As for the latter, when would these public servants have the time to learn how to mold children into persons of great worth, given that they waste their days trying to teach children to get along with others and take care of themselves -- oh and the official curriculum too?

Seriously, where do people like Ibuki Bunmei come from? The past, yes. Any reason why they cannot stay there?


The Asahi Shimbun

Chugoku Shimbun


Anonymous said...

not for publication but "corporeal" should be "corporal"

no quibbles with the content, though

Avery said...

I love it when people say "anachronistic", "outdated", etc. This is proof that something is too close to the truth to be called "wrong" outright.

SNOOT said...

Did you mean "corporal punishment"?

I'm sure you wrote a good post. But I couldn't concentrate on reading it because I was distracted by this bizarre malapropism.

Your friendly neighborhood SNOOT

MTC said...

Avery -

I use "anachronistic" in order to:

1) reflect the state of the debate in Japan, where coaches and trainers of the Olympic women's judo team have been criticized not for wrongdoing, but for being "behind the times" (jidai okure)



2) to avoid pretensions of EuroAmerican superiority, given that it was only comparatively recently that corporeal punishment and violence against women became heinous in the EuroAmerican culture zone.

Anonymous said...

Bunmei can mean civilization. Is the Ibuki version the standard now under Abe Shinzo?

MTC said...


Thank you. Change made.

kamo said...

Pretensions of EuroAmerican superiority be damned. This is all kinds of fucked up, regardless of culture or timing. I apologise for the language, but it is at least an accurate reflection of my feelings on the situation.

I thought I'd got this bullying/'motivation' guff all out of my system a couple of weeks back, but clearly not. What better way to raise the next generation than by reinforcing the notion that physical force is the best way to assert ones viewpoint? Jesus wept.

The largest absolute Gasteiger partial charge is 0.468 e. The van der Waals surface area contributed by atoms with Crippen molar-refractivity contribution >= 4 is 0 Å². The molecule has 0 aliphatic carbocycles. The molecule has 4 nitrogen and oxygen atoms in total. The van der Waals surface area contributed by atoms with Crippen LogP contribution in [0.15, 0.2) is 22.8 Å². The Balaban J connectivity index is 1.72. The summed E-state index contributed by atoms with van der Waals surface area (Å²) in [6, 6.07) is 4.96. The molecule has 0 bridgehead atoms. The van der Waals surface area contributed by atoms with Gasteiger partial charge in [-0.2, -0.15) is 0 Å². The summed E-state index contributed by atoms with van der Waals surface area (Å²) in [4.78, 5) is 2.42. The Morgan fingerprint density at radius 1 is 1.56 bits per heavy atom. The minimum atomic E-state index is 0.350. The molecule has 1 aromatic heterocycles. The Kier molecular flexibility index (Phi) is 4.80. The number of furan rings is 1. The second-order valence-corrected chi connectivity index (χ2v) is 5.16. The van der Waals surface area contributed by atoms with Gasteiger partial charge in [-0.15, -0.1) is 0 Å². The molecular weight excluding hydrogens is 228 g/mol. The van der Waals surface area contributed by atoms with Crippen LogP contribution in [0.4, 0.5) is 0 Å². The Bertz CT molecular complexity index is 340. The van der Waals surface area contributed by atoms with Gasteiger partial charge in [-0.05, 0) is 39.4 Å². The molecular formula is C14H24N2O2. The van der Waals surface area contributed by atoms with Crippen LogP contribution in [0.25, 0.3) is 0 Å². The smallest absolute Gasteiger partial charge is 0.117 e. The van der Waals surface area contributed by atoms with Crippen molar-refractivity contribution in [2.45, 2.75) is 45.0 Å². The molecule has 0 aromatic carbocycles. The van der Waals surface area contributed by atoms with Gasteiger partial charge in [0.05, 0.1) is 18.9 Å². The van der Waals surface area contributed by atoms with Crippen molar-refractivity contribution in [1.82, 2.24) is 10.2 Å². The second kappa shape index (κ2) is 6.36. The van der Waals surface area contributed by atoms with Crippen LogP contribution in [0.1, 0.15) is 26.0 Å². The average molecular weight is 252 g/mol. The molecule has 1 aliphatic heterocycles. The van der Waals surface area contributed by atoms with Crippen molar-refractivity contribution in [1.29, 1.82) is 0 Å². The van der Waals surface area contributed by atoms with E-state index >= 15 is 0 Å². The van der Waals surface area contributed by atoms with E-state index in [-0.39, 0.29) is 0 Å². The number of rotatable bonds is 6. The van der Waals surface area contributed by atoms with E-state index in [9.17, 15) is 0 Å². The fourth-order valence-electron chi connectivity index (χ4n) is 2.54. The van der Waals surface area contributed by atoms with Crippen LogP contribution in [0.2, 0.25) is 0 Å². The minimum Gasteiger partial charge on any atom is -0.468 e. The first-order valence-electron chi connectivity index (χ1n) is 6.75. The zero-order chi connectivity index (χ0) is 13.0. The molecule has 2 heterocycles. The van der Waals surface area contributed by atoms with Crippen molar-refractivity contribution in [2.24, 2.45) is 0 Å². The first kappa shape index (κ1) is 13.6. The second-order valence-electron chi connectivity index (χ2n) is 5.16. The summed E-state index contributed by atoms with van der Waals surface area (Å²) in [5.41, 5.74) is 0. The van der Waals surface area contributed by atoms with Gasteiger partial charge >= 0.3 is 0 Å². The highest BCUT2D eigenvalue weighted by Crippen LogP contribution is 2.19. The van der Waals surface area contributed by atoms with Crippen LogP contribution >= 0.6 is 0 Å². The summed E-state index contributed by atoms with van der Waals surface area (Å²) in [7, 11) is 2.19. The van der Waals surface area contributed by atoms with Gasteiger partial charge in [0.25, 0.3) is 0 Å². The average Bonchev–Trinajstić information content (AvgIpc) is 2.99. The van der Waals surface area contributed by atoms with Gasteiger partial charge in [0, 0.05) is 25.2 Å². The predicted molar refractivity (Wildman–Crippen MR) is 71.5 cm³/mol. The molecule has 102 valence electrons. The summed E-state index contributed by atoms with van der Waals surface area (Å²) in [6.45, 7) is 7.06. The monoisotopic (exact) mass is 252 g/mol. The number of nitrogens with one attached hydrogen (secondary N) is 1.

MTC said...

kamo -

I agree with your assessment: corporal punishment has always been wrong. Honesty demands that I acknowledge, however, that European and American societies turned their backs on corporal punishment only comparatively recently, within my lifetime.

It seems that corporal punishment was banned in Japan decades ago. However, the law has never been enforced. If anything good has come of these recent tragedies it is reactionaries like Ibuki and radicals like MEXT Minister Shimomura Hakubun being forced to justify their archaic and unscientific belief sytems.

kamo said...

MTC - Sorry, reading that back I should probably clarify that my ire isn't directed at you.

Corporal punishment of children is just flat out wrong; there's nothing relative about it and as such the recent history of other countries' decisions on that score is irrelevant. Invoking it is the worst kind of diversionary tactic and the fact you felt the need to pre-emptively deflect that accusation is a sad measure of the pathetically low level of 'discussion' surrounding this (and many other issues). "And if all your friends jumped over a cliff...?"

On which note I should (probably, sadly) clarify that it's not a tactic limited to Japan, but it is one limited to douches.

MTC said...

kamo -

I have seen no study showing corporal punishment of children to be an effective means of inculcating a lesson or promoting performance. Then again, submitting the practice to scientific testing would be an abomination.

doing anything